Judge England currently serves on the Board of Trustees of the University of Alabama and in 2019 was the first African American to have a dormitory on the University’s campus named for him (John H. England, Jr. Hall).
England is a graduate of the 1996 Leadership Alabama Class. He has also served as State President of Alabama New South Coalitions and in other leadership roles with ANSC.
In the course of this interview, Judge England noted that he is retiring from the bench, “ I am not retiring from giving whatever service I can wherever I feel I am needed and can contribute. I will take time to decide what I will do,” he said.
In his continuing reflections, England emphasized that he has learned much over the years. “I learned a lot about what passes for justice in our community. I’ve also learned there are things I have conveyed that I think have helped those who have come before me, such as clients, lawyers and judges, and I have learned a lot from them as well,” he stated.
England said he believes listening is a key to learning. “ I have come to value that you can learn something from any person, if you are listening. Many people who came before my court have later attested, ‘I was heard,’ including some individuals I had ruled against.”
In remarking on what he would have done differently, Judge England stated,” I can’t think of a particular thing I would have done differently. Even with the few times a higher court reversed a decision, I know I made the best decision I could with what was presented to me at the time. I can live with myself.”

Newswire: Thousands descend on the Nation’s Capital for the 2020 March on Washington

By Barrington M. Salmon

Thousands showed up to demonstrate their disdain for the unrelenting police killings and shootings around the nation. Because of the coronavirus, most wore masks. (PHOTO: Roy Lewis/Trice Edney News Wire)

Yolanda Renee King, granddaughter of Dr. Martin Luther King Jr., 12, encouraged young people to stay involved, but peacefully. PHOTO: Roy Lewis/Trice Edney News Wire

(TriceEdneyWire.com) – On the 57th anniversary of the historic March on Washington, tens of thousands of protestors gathered again at the Lincoln Memorial to protest the continued killings of African-American women, children ad men by law enforcement and vigilantes and others.
The march, convened by The Rev. Al Sharpton of the National Action Network and Martin Luther King, III, brought together parents and relatives of victims of police-involved murders and vigilantes, a wide cross-section of social justice activists, representatives of civil society and the Civil Rights movements, congressmen and women, members of the clergy and people just tired of the relentless attacks on African-Americans by state-sanctioned agents.
“Demonstration without legislation will not lead to change,” Sharpton told the crowd. “We didn’t come out and stand in this heat because we didn’t have nothing to do. We come to let you know if we will come out by these numbers in the heat and stand in the heat, that we will stand in the polls all day long … what we need is change, and we’re at a point where we can get that change. But we have to stand together. We have to vote.”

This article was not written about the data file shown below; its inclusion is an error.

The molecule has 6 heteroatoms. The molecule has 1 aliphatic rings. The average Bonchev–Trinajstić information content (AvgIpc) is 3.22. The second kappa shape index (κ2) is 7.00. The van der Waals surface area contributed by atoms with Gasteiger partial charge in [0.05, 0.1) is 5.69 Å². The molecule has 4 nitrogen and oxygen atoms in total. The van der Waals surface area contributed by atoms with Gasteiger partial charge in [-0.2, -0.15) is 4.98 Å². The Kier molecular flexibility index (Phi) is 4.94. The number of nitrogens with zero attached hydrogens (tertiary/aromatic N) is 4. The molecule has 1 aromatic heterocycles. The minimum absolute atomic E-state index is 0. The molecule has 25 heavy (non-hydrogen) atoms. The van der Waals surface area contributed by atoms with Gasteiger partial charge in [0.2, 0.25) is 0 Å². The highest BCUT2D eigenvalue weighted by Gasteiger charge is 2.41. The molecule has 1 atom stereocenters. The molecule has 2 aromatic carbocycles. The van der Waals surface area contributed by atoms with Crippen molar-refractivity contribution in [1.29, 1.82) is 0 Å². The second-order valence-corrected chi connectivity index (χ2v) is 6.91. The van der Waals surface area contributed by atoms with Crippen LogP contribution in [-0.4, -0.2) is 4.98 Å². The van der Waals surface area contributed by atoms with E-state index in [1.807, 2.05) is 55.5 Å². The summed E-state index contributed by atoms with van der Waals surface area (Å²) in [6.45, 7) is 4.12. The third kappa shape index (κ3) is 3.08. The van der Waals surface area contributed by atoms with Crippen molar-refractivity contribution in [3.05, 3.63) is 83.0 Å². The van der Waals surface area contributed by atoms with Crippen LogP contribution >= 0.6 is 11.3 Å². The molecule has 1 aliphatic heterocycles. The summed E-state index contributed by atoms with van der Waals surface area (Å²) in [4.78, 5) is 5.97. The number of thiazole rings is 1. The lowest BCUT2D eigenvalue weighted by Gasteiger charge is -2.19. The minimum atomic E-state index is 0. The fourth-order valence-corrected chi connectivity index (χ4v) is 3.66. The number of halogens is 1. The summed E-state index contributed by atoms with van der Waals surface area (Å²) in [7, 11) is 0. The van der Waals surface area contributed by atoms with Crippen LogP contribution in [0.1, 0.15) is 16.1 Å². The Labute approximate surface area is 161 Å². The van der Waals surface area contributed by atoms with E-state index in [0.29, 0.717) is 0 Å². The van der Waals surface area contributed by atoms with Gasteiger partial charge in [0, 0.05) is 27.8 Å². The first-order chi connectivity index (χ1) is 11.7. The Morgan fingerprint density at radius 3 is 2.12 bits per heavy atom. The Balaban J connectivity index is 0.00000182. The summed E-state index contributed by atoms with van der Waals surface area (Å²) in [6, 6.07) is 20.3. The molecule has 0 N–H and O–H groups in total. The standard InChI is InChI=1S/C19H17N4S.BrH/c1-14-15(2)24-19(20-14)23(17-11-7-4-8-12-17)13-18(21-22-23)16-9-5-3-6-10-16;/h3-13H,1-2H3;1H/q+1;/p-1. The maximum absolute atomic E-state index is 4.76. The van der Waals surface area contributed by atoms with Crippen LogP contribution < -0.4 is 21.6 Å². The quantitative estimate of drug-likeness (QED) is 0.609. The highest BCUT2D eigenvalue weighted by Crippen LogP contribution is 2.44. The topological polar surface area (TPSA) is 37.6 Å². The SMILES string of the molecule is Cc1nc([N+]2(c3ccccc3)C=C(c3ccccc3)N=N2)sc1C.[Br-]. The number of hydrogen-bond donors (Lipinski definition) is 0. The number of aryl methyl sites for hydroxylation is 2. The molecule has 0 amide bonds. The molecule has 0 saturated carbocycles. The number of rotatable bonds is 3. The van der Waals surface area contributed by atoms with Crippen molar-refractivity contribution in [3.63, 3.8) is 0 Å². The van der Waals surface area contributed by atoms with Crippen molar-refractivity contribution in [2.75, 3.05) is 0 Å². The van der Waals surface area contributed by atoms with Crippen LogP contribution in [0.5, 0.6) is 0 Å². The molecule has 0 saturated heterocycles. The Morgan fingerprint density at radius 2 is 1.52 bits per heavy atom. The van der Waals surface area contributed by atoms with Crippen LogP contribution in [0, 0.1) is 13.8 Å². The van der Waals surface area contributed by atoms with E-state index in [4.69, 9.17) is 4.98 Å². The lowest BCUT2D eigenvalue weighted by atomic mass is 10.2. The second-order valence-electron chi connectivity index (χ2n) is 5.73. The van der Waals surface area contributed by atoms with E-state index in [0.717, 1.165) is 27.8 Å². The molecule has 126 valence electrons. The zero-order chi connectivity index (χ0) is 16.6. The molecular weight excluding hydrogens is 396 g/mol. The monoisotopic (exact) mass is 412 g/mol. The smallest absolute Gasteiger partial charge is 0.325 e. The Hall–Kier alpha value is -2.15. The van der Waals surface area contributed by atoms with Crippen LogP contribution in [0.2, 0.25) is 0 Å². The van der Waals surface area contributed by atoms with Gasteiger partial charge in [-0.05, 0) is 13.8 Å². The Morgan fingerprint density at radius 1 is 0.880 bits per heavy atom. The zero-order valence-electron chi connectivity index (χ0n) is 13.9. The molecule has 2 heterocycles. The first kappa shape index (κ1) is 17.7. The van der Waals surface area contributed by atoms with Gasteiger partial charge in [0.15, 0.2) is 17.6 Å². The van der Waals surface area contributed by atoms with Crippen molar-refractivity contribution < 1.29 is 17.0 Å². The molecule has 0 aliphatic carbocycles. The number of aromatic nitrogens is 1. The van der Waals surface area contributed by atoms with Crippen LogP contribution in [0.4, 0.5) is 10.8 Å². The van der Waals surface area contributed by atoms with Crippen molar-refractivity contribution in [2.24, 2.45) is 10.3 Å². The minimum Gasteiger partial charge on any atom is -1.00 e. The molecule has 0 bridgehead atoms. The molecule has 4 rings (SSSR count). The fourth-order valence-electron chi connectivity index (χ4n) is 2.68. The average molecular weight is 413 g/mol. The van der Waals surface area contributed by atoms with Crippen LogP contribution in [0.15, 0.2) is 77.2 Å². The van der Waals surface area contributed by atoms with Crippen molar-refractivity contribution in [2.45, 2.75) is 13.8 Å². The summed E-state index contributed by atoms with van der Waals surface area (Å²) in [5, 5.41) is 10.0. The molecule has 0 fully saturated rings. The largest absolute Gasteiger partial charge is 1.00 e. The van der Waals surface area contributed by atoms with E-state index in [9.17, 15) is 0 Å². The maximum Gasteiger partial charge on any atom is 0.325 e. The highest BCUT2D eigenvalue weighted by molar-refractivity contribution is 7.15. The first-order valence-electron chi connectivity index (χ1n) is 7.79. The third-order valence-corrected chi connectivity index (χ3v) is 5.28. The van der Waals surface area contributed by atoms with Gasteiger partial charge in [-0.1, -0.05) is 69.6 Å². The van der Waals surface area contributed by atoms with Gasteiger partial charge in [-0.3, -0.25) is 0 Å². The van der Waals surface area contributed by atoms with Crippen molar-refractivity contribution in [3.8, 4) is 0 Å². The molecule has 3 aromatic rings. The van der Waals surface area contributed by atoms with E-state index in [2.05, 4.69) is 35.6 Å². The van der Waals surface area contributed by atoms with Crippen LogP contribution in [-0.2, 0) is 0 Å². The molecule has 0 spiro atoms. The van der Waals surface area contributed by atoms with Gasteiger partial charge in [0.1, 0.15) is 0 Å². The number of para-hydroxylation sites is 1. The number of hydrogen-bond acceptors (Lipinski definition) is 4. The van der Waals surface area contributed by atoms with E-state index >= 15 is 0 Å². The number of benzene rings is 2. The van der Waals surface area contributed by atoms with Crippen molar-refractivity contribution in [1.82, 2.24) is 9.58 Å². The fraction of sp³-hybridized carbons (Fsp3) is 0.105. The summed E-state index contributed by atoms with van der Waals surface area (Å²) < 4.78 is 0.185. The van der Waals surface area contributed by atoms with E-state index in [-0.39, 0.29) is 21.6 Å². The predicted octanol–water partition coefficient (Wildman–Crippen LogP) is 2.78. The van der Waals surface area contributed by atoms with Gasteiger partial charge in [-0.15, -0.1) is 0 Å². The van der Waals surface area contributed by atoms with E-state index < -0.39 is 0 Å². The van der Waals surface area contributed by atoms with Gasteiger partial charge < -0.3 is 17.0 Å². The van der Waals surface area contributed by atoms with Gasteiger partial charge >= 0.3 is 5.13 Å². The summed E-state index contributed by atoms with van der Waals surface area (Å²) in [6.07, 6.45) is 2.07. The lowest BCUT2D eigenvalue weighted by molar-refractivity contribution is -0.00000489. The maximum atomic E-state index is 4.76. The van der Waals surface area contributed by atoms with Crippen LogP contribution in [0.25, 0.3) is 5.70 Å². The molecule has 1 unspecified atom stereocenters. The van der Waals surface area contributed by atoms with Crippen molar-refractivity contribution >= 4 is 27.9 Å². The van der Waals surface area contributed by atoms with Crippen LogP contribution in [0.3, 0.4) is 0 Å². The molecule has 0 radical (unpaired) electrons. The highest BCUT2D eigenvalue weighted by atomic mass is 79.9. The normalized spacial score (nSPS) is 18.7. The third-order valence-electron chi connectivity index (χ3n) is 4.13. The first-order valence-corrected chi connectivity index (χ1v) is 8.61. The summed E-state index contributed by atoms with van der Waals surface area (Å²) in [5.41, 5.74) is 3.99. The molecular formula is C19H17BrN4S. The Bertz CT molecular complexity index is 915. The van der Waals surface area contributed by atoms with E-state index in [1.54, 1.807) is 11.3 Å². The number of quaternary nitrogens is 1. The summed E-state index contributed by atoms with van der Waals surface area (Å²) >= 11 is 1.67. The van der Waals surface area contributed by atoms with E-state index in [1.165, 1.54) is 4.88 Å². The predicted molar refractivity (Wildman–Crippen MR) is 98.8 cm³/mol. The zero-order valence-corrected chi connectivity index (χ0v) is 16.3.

Rev. Sharpton announced the march shortly after Minneapolis cops handcuffed George Floyd, a total of four officers held him down and one cop kneeled on his neck for 8 minutes and 46 seconds, killing him. Floyd’s death precipitated multi-racial protests in cities and towns all over the United States. Demonstrators have been demanding justice, an end to systemic racism, and that cops be held accountable for murdering primarily unarmed people. Others have called for the defunding of police departments and abolition of the criminal justice system.
African-Americans and their allies are angry, frustrated and exhausted from the constant assaults, steeped in racism and discrimination. And as police officers continue to kill Black people, marches proliferate. Those at the march were also honoring Breonna Taylor, who was shot and killed by officers in her Louisville home while she slept. The cops broke down the door, Taylor’s boyfriend, thinking they were burglars fired a shot and the plainclothes officers shot and killed Taylor.
Elijah McClain of Aurora, Colorado, died after a clerk called the police saying he looked suspicious. Several police tackled him, put him in a chokehold and he suffered a heart attack. Authorities say first responders injected McClain with the sedative, ketomine,  which may also have contributed to his death.
More recently, widespread protests erupted again after police in Kenosha, Wisconsin shot Jacob Blake seven times in front of his three children as he opened his car door. Blake survived the shooting, but is paralyzed. 
Relatives of Trayvon Martin, Eric Garner, Ahmaud Arbery, Blake and several others were on hand.
“There are two systems of justice in the United States,” an emotional Jacob Blake Sr., said. “There’s a White system and a Black system — the Black system ain’t doing so well.”
Sybrina Fulton, the mother of Trayvon Martin, exhorted the crowd to remain firm and committed in the march toward justice.
“Even though we’re going through a crisis, even though it looks dark, I want to tell you to be encouraged,” she said. “Don’t stop saying ‘Black lives matter.’ Don’t stop peaceful protesting,” she said. “Stand up. We were built for this.”
March organizers said there were so many families of victims present that there wasn’t time for all of them to speak.
Participants in the event – called the “Get Your Knee Off Our Necks” Commitment March on Washington – offered speeches on the steps of the Lincoln Memorial and then the throng marched to the Martin Luther King Jr. Memorial. Marchers on the National Mall wore t-shirts and masks emblazoned with “8:46.” Family members and others carried signs with “Say Her Name” recognizing Taylor and large placards with photos of Martin, Taylor, Tamir Rice, McClain, and countless others killed at the hands of police or White vigilantes.
The youngest speaker, Yolanda Renee King, the 12-year-old granddaughter of Dr. Martin Luther King Jr., encouraged young people to continue taking a stand.  “My generation has already taken to the streets — peacefully and with masks and social distancing — to protest racism,” she said. “And I want to ask the young people here to join me in pledging that we have only just begun to fight, and that we will be the generation that moves from me to we.”